Maranatha Road by Heather Bell Adams
“It is a special pleasure to welcome this novel of kinship, loss, and love, set in the mountains of North Carolina. Heather Adams is an exciting new voice in Appalachian fiction.”
—Robert Morgan, author of Gap Creek and Chasing the North Star
“Maranatha Road is an ode to beauty and suffering, grief and hope in a small mountain town. Within its pages, Heather Bell Adams brings to vivid life two strong, Southern women, at odds yet bound by love’s saving grace. I’ll be thinking of Sadie and Tinley for a long time to come, and waiting eagerly for more to read from this gifted new writer.”
—Amy Greene, author of Bloodroot and Long Man
“In prose as pure and clear and resonant as a mountain ballad, Adams takes us directly into the hearts of her characters.”
—Kim Church, author of Byrd
A novel about two women: Sadie Caswell, whose son dies shortly before his wedding and Tinley Greene, the young stranger who shows up claiming she’s pregnant with his child.
After Sadie Caswell’s son, Mark, is gone, she doesn’t have much use for other people. The last person she wants to see is Tinley Greene, who shows up claiming she’s pregnant with Mark’s baby. Sadie knows Tinley must be lying because Mark never would’ve betrayed his fiancé. So she refuses to help and she doesn’t breathe a word about Tinley’s visit to anybody, including her husband.
But in a small, southern town like Garnet, nothing stays secret for long. Once Sadie starts piecing together what happened to Mark, she discovers she was wrong about Tinley. And when her husband is rushed to the hospital, Sadie must hurry to undo her mistake before he runs out of time to meet their grandchild.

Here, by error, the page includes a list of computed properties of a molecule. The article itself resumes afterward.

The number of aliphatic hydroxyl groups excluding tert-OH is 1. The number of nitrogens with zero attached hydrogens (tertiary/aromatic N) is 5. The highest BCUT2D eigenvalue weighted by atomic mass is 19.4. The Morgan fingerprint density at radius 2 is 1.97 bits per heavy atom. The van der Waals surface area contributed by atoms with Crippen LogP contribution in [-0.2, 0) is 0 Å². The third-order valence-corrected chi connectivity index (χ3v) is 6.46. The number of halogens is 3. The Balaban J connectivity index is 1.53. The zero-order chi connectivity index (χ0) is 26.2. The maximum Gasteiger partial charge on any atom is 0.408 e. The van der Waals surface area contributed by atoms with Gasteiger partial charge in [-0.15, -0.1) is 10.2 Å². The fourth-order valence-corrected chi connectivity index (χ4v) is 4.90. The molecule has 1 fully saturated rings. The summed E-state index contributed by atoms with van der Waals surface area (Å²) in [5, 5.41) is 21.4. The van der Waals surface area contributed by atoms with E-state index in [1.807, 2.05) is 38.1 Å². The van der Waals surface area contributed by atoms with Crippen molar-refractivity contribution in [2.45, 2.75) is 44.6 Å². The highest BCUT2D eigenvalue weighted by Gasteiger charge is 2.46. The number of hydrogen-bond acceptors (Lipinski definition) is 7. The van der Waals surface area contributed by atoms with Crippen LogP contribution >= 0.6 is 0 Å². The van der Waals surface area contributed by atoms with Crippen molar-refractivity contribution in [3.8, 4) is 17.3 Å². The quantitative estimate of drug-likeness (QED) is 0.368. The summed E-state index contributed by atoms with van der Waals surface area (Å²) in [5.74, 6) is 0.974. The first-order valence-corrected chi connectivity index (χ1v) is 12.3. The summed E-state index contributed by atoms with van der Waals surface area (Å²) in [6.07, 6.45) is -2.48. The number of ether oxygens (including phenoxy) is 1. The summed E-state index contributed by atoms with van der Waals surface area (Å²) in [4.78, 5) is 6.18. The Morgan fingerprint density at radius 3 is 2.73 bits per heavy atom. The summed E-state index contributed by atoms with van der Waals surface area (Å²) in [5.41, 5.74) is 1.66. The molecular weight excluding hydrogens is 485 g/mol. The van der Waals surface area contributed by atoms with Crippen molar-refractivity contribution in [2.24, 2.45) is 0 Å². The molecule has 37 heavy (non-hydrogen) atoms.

Short stories based on Maranatha Road appear in Pembroke Magazine, Southern Writers Magazine, Hermeneutic Chaos, and The Bluestone Review, and were selected as finalists for the Reynolds Price Fiction Prize, Ruth Moose Flash Fiction Prize, Touring Theatre of North Carolina Short Story Contest, Southern Literary Contest, and North Carolina State University Fiction Prize. The manuscript won the Knoxville Writers’ Guild contest.
Winner of the James Still Fiction Prize and the Carrie McCray Literary Award, Heather Bell Adams is originally from Hendersonville and now lives in Raleigh, where she practices law. Her short fiction appears in the Thomas Wolfe Review, Clapboard House, Broad River Review, Gravel, The Bluestone Review, Pembroke Magazine, Southern Writers Magazine, First Stop Fiction, Deep South Magazine, and elsewhere. This is her first novel.